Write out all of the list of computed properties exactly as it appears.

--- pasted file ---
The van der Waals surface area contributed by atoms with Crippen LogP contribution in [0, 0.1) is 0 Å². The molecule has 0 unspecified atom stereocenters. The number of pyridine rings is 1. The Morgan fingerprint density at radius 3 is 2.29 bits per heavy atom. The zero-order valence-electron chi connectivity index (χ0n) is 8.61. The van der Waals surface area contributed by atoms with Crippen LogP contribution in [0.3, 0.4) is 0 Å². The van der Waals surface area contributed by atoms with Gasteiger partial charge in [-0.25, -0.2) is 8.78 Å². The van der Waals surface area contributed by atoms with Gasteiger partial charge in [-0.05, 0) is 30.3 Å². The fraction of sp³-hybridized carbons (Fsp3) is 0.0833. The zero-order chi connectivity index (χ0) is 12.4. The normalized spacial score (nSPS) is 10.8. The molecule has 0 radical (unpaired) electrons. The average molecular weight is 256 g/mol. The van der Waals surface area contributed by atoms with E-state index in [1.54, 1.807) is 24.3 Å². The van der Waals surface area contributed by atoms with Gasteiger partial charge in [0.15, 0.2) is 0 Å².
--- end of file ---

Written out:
The van der Waals surface area contributed by atoms with Crippen LogP contribution in [0, 0.1) is 0 Å². The molecule has 0 unspecified atom stereocenters. The number of pyridine rings is 1. The Morgan fingerprint density at radius 3 is 2.29 bits per heavy atom. The zero-order valence-electron chi connectivity index (χ0n) is 8.61. The van der Waals surface area contributed by atoms with Crippen LogP contribution in [0.3, 0.4) is 0 Å². The van der Waals surface area contributed by atoms with Gasteiger partial charge in [-0.25, -0.2) is 8.78 Å². The van der Waals surface area contributed by atoms with Gasteiger partial charge in [-0.05, 0) is 30.3 Å². The fraction of sp³-hybridized carbons (Fsp3) is 0.0833. The zero-order chi connectivity index (χ0) is 12.4. The normalized spacial score (nSPS) is 10.8. The molecule has 0 radical (unpaired) electrons. The average molecular weight is 256 g/mol. The van der Waals surface area contributed by atoms with E-state index in [1.54, 1.807) is 24.3 Å². The van der Waals surface area contributed by atoms with Gasteiger partial charge in [0.15, 0.2) is 0 Å².